Signed to – coincidentally – London Records, under the alias Moonbaby, Miranda attempted to launch the quirky, fusion pop sound of Xenomania to the world as a solo artist in August 2000. Alas stubborn resistance from the wider media and industry at the time (Radio 1 refused to playlist the single on account of seeing a picture of Miranda bathing in a champagne glass, saying “That dolly bird’s not written this”) meant the only single from the project, “Here We Go” was cancelled, and the London Records deal was axed (although, major spoiler alert, it would eventually find a home on the second album of the act that we discuss at the very end of this series).

Cut to a year later, and Sugababes were in the exact same position that Xenomania were; labelless, but brimming with ideas and with a pressing need to turn things around. Together, they wrote and recorded a number of tracks, one of which, “Round Round” was to eventually become the album’s second single. The chorus had been sketched down by Miranda some two years previously, but only when sung over a backing track that sampled an obscure tango number (“Tangoforte” by Dublex Inc, the credit of which is thus responsible for the writing and production list above being as long as it was), with each of the girls writing and contributing their own verse, did they find what they thought was a hit.

A fizzing yet sassy concoction, it was cool and assured as the chorus set it’s stall out as an indicator of Sugababes not being the average girl group for that time: “Round round, baby, round round / Spinnin’ out on me / I don’t need no man / Get my kicks for free”. Fresh off the back of the widespread critical and commercial success of “Freak Like Me”, only one outcome was inevitable.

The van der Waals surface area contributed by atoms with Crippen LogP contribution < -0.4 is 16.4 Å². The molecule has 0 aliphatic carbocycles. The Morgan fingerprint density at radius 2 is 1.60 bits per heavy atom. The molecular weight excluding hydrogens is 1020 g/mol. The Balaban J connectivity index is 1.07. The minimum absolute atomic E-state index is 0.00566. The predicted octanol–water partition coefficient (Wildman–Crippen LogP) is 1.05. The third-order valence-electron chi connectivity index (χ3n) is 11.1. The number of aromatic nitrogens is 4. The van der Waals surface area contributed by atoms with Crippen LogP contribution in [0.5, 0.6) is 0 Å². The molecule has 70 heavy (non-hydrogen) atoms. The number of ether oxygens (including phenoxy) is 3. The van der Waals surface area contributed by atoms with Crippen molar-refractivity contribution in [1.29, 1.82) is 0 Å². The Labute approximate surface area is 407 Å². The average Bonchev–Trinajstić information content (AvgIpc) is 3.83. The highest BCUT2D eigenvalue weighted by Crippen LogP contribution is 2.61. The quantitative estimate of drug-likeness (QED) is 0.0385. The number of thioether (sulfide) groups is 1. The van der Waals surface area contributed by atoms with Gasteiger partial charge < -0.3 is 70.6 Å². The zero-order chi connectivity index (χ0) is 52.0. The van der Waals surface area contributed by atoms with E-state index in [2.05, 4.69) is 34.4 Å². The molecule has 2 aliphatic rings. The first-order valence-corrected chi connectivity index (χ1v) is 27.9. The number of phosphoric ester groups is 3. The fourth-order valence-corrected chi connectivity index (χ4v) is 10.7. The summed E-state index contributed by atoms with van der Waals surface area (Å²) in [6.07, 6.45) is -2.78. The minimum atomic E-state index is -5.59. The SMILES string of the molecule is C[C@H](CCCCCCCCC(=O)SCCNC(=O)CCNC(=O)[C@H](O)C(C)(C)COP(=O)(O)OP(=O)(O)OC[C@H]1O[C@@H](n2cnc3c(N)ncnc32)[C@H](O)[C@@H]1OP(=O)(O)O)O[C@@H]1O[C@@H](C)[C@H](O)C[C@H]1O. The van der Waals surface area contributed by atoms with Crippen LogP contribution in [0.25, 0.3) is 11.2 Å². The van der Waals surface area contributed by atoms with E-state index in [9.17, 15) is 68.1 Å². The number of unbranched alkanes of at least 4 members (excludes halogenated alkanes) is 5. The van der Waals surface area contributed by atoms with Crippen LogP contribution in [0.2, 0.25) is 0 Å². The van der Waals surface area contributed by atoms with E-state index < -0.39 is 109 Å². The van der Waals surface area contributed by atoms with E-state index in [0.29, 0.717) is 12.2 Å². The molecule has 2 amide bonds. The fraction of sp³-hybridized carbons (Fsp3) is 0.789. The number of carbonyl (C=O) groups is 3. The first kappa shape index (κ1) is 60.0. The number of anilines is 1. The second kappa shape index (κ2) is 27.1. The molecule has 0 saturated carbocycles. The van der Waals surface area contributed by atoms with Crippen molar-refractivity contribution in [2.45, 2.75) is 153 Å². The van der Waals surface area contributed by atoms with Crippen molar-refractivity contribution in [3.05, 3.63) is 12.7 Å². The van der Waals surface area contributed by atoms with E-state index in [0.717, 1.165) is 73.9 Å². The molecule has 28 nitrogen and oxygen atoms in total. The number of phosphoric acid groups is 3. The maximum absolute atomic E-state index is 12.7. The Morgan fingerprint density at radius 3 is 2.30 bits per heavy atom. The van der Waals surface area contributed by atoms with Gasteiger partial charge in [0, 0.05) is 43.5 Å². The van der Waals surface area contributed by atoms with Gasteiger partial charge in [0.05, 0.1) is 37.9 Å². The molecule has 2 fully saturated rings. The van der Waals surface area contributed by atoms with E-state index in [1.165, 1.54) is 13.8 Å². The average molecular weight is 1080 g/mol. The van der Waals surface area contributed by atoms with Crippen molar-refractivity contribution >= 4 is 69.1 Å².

Confidently seeing off a busy new release schedule, “Round Round” gave the girls their second consecutive number one single of 2002, shooting straight in at the top twenty years ago this week. It also helped the Angels With Dirty Faces album to get off to a great start, entering and peaking at #2 in the album chart upon its release a couple of weeks later.

Further singles from the album, including the still stunning “Stronger”, released as a double-A-side with the album’s title track (#7 in November) and a rewritten cover of Sting’s “Shape Of My Heart” (#11 in March 2003) would eventually see to it being certified triple platinum, as well as winning them a BRIT Award for Best Dance Act in 2003 and becoming the first girl group to play the Pyramid Stage at Glastonbury Festival.

More success was to come over the years that followed of course, and the original lineup of Keisha, Mutya and Siobhan Donaghy will, having just wowed audiences at Glastonbury and Mighty Hoopla this summer, head back out on the road this autumn for a 20th anniversary tour since the release of their debut album One Touch.

To this week though, and we toast to “Round Round”. With two consecutive chart toppers to their name, Sugababes were establishing themselves as the girl group to be reckoned with in the 21st century, with Xenomania providing both the perfect sound for the girls and the perfect introduction to the boundary breaking soundscapes they would continue to bringing to the top 10. And with hits like these, who could deny either of them?

Don’t forget to follow our brand new playlist on Spotify – updated weekly so you never miss a song from the story of pop in 2002. And you can leave your memories of the songs below in the comments, Tweet us or message us on Instagram, using the hashtag #StoryofPop2002.